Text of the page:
*Any squash that can hold stuffing would be fine in this recipe but the carnival squash really was divine and all three of the aforementioned squashes have edible skins; just give them a good scrub before baking like you would a potato.

I cheated a little and used a bistro package of pre cooked unseasoned basmati rice which was heated slightly less than directed in the microwave one minute but we are quite picky eaters and it was very good! All was devoured and little miss Violet really enjoyed hers.

Serve with a salad for a very satisfying

Serve with a salad for a very satisfying and healthy meal

Roasted Squash with Pomegranate Rice Stuffing

Adapted from Chow com.

Serves 2-3

3 medium size carnival squash*

4 tablespoons butter, melted

2 tablespoons brown sugar

1/2 medium onion, finely chopped

2 medium shallots, finely chopped

1 celery stalk, finely chopped

1 carrot, finely chopped

2 cups (or 1 small bag of bistro rice) of any cooked rice mix

1/4 cup dried cranberries or raisins

2/3 cup pecans, chopped and toasted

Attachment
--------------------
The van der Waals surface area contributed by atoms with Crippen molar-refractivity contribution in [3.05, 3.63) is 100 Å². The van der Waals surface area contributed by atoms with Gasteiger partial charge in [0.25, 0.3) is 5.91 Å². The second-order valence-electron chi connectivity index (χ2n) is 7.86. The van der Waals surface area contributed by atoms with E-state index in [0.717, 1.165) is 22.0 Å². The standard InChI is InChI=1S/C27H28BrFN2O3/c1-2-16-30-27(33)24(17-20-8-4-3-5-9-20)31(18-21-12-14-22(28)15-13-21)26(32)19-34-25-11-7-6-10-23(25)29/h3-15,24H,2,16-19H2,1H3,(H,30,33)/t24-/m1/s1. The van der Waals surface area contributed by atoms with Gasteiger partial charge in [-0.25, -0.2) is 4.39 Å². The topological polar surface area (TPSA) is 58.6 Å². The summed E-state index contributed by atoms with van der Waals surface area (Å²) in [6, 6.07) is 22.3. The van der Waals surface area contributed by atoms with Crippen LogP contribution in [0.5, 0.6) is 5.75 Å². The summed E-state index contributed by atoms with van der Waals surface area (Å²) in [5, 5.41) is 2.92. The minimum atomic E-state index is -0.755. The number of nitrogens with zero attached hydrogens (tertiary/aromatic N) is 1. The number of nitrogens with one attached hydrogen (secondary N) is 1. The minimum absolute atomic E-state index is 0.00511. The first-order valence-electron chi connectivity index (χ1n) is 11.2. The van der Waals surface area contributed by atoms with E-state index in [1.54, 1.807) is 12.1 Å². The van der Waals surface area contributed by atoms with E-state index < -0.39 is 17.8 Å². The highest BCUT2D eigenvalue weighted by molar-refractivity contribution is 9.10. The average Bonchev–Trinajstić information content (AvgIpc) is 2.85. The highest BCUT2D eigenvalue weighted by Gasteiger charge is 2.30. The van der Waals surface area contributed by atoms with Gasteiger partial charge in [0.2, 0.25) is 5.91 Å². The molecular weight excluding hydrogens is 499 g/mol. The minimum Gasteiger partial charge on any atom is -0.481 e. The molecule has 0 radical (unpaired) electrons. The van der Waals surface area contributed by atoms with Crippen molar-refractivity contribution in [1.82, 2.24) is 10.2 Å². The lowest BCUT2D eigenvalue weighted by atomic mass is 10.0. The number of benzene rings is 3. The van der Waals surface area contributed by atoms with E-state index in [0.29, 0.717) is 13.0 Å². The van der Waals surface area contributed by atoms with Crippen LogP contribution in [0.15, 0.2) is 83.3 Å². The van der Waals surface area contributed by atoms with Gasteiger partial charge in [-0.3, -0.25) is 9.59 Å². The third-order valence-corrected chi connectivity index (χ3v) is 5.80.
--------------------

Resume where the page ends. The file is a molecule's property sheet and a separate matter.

1/2 cup chickpeas

seeds from half a pomegranate

1 tsp. thyme or Italian seasoning

salt and pepper to taste

Preheat oven to 450 and cut squash lengthwise and seed.

Place squash cut-side up on a baking sheet, brush with 2 tablespoons of melted butter, sprinkle with sugar and a little salt and pepper. Roast in the oven until just fork tender, about 25 to 30 minutes.

Meanwhile, place 1 tablespoon of the melted butter in a large frying pan over medium heat. When it foams, add the onion, shallots, carrot and celery, season with salt and pepper, and stir to coat. Cook, stirring occasionally, until just softened, about 6 minutes. Stir in the thyme and cook until just fragrant, about 1 minute.

Remove from the heat and stir in the rice, pecans, cranberries/raisins, chickpeas, the majority of the pomegranate seeds and measured salt and pepper.

Divide the rice filling among the roasted squash halves (about 1/2 cup for each) and drizzle the remaining tablespoon of butter over top. Continue roasting until the squash is completely fork tender, the edges have started to brown, and the filling is heated through, about 20 to 25 minutes.

Serve immediately.

Greek Lasagna (gluten free)

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Greek lasagna you say? What the heck is that? Okay I admit it, I kind of tricked you with this title as this recipe is actually for moussaka, which is basically Greek lasagna and happens to be naturally gluten free. However the name moussaka conjures images of something strange and fishy more than it does a meaty, saucy, creamy eggplanty type delight and wanted you to give it a fair chance.